Very fast trains

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Transrapid train near Bremen in Germany
Transrapid train near Bremen in Germany

Very fast trains are a good option for modern rapid transit as they have lower carbon emissions per passenger trip than either road or air transport.

Countries with very fast train networks include France, Japan, Italy, Germany, Taiwain, China, Korea and Spain. The United States has one high speed rail line that links Washington, D.C. and Boston via New York City.

The Maglev train in Shanghai has a top operational speed 431 km/h, but this type of train is much more expensive than the electrical TGV in France which runs on high speed rails.

Very fast train opportunity in Australia

Australia has no very fast trains and no current plans to build any despite numerous investigations and some attempts to commence building one.[1]

While Australia generally has a low overall population density, Melbourne and Sydney have almost half the total population. The air link between them is rated as the fourth busiest in the world. In 2007 there were 851 flights per week between the two biggest cities in Australia.[2] This would be a good candidate for a very fast train service, particularly if it service Canberra too.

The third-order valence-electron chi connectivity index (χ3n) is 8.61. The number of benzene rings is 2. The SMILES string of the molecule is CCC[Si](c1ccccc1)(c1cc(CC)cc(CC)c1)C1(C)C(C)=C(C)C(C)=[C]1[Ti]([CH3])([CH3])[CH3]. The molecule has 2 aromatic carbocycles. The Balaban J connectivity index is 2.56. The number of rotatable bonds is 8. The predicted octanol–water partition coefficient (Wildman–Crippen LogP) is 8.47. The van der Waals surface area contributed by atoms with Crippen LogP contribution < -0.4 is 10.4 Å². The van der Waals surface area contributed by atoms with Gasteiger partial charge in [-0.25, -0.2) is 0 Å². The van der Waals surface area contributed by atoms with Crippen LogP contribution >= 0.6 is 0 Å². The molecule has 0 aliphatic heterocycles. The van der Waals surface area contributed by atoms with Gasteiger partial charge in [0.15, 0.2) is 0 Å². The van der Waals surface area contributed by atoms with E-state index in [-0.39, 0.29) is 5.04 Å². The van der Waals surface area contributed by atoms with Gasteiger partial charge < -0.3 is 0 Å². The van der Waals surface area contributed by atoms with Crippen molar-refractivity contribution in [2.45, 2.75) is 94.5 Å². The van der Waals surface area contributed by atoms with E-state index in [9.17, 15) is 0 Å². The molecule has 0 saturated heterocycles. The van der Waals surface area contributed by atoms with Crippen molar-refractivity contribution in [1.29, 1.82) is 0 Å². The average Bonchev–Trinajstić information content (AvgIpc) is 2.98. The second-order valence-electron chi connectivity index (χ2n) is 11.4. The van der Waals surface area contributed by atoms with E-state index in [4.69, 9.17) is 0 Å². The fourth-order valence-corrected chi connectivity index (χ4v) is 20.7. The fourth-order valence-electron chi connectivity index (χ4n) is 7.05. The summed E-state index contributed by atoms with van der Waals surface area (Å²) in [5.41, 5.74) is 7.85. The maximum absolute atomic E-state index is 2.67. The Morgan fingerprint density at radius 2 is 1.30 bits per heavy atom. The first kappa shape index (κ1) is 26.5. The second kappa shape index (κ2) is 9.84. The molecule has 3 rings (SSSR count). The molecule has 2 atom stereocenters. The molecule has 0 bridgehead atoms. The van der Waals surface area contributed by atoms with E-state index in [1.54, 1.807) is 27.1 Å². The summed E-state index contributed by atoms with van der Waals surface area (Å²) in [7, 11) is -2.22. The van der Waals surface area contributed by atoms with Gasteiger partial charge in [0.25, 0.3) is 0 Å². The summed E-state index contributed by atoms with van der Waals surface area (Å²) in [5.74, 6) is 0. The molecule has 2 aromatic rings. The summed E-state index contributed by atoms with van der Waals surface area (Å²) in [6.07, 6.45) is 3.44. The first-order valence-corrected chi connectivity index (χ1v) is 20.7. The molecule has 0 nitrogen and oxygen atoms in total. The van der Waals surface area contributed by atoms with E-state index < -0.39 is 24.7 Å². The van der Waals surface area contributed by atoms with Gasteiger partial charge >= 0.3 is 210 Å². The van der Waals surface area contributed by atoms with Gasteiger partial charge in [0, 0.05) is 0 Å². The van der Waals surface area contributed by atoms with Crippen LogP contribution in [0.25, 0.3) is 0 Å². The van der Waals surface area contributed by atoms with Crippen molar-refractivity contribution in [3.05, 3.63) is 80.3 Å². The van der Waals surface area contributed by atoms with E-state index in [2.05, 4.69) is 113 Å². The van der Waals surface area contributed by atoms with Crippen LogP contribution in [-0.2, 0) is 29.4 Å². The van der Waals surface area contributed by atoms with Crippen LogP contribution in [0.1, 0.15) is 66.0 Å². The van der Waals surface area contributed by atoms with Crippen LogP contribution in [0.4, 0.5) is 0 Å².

The French TGV operates commercially at a top speed of 320 km/h. The distance by road between Melbourne and Sydney is 963 km. That makes a journey by TGV between the two cities just over three hours, without allowing for acceleration and deceleration.

Such a train could easily compete with airlines on this route because of convenience. You could get on at Spencer Street Station, Melbourne, and three hours later you get off at Central Station, Sydney. This would eliminate the current inconvenience of getting to and from airports. Both these stations are well served by public transport to elsewhere each city. Trains are also much more spacious and comfortable than planes.


  1. Australian Very Fast Trains-A Chronology, Australina Parliamentary Library, Background Paper 16 1997-98
  2. OAG reveals latest industry intelligence on the busiest routes

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